Me:  “Work done?”

Iranian girlfriends: “You know…like liposuction. I know a doctor that will do it less than an hour and it only takes a few days to heal. He’s really good and won’t leave you with a crooked belly button like what happened to Fatimeh. And while you are here, you should lighten your hair, thin your eyebrows….”

I had never seen so many women so openly critical of each other and invested in their own appearance.

It reminded me of my own self-critical thoughts about the way I looked growing up. But I had never gotten to the point of developing an eating disorder or deciding to lighten my hair, and there was no way I was going to thin out my eyebrows.

When I asked my Iranian friends if they were worried about eating disorders, they told me that anorexia and bulimia were “new” disorders in Iran and doctors are still trying to figure out treatments.

Iran has one the highest rate of nosejobs per capita in the world. (Photo by Paul Keller)
Iran has one the highest rate of nosejobs per capita in the world. (Photo by Paul Keller)

I flashed back to my time at Redmond Junior High, where the hallways were plastered with posters about self-esteem and eating disorder awareness, explaining how to approach a friend if you thought they had a problem.

We even had school counselors come to talk to us during health class about the seriousness of nutrition and how to keep a well-balanced diet. Most of the Iranian girls I had met were on strict protein diets, eating chicken breasts every day for lunch and dinner and taking snack breaks with cucumbers.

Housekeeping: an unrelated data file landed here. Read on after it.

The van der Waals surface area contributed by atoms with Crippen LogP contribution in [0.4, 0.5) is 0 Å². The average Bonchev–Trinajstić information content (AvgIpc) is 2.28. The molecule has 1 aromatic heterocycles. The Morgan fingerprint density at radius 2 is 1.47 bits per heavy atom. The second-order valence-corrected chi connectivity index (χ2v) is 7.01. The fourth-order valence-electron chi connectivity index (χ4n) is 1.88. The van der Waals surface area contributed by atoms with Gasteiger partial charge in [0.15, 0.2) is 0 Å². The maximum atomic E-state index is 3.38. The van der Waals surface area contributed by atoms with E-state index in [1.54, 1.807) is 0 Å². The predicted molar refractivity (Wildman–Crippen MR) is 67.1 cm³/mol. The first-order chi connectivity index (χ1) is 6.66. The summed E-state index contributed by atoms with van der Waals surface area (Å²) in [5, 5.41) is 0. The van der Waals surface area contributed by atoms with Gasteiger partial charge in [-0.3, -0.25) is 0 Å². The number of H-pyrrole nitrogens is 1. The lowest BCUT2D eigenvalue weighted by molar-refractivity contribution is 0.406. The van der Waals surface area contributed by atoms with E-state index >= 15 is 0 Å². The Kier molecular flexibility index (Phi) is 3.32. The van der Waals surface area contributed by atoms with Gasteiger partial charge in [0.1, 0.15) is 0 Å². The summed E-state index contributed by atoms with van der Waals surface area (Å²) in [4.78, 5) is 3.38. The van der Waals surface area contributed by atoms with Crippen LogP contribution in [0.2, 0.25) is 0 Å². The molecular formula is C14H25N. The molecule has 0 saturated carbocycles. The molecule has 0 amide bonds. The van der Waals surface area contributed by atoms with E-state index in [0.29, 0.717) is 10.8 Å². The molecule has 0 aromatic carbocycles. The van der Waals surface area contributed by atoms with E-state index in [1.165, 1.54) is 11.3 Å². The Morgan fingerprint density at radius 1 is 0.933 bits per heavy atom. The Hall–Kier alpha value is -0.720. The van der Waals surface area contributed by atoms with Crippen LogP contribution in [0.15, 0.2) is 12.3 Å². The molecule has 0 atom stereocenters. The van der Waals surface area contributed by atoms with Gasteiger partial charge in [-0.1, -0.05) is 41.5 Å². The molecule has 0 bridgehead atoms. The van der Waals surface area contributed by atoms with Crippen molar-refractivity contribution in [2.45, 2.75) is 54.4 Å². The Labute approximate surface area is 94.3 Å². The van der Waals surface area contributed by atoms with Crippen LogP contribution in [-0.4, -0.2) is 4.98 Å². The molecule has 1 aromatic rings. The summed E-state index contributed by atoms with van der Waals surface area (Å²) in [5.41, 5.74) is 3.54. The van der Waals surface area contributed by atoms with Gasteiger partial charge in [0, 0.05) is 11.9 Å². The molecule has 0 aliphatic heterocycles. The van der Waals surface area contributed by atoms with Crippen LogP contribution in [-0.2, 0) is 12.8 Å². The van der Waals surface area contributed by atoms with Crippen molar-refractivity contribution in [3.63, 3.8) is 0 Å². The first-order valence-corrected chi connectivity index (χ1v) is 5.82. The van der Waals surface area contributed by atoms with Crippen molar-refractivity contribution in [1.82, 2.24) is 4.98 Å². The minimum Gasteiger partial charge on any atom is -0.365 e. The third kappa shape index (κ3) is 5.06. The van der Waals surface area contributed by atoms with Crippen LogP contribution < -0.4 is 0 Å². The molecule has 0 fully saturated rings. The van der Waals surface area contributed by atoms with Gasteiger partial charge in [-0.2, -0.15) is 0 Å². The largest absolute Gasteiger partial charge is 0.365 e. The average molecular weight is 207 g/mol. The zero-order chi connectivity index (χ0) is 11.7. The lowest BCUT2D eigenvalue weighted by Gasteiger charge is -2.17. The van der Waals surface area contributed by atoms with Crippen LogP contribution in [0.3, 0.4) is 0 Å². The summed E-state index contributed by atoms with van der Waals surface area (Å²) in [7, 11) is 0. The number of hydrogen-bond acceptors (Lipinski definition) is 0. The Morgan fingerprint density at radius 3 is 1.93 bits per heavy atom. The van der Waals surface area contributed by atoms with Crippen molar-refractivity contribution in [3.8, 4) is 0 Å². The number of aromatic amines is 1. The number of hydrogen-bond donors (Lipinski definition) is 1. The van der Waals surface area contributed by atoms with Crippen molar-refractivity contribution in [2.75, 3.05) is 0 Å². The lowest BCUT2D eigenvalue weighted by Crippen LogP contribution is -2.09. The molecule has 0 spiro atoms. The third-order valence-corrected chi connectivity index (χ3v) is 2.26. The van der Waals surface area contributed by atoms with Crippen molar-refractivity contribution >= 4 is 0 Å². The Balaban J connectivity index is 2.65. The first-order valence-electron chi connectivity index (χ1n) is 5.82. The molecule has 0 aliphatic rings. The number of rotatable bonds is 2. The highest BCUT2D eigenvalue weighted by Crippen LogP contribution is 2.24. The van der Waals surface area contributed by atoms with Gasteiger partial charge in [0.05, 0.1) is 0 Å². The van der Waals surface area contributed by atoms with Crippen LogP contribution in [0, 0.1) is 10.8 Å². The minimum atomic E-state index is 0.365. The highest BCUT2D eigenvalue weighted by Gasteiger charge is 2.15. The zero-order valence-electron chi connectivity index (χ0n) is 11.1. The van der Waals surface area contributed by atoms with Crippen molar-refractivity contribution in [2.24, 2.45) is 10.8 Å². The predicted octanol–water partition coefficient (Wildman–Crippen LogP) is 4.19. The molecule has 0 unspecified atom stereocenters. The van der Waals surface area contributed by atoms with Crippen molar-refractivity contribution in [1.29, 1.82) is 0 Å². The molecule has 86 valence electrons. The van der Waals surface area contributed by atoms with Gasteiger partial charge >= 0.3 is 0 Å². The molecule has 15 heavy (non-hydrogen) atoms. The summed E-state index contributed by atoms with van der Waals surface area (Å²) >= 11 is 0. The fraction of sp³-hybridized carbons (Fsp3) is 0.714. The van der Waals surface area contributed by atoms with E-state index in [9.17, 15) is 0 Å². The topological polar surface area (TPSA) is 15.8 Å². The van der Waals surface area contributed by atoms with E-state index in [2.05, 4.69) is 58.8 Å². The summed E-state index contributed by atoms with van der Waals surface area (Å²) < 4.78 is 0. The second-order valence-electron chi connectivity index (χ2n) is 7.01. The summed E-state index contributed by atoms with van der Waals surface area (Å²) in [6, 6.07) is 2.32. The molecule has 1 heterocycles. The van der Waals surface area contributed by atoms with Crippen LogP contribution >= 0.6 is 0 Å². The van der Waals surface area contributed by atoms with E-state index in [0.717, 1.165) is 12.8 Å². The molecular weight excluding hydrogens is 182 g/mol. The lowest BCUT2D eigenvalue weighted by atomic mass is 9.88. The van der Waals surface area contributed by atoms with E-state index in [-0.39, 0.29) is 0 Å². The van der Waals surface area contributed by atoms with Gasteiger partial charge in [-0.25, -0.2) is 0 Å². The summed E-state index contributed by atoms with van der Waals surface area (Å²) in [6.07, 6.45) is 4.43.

A study published by the International Journal of Eating Disorders found that, even way back in 2001, women in Iran had an equal or higher prevalence of eating disorders than first and second generation Iranian immigrants in LA.

The hypothesis was that Iranian women living in Iran would have fewer body image issues, since they lived in a conservative culture where they weren’t inundated by unrealistic images of idealized female bodies on billboards, magazines, and television, as the women in the US were.

Women recovering from nosejobs are a common site on the streets around Iran. (Photo by Paul Keller)
Women recovering from nosejobs are a common site on the streets around Iran. (Photo by Paul Keller)

But that just wasn’t true.

“These results suggest that exposure to Western cultural influences may not be as strong a risk factor for eating disorders and body image concerns as previously thought,” the study concludes.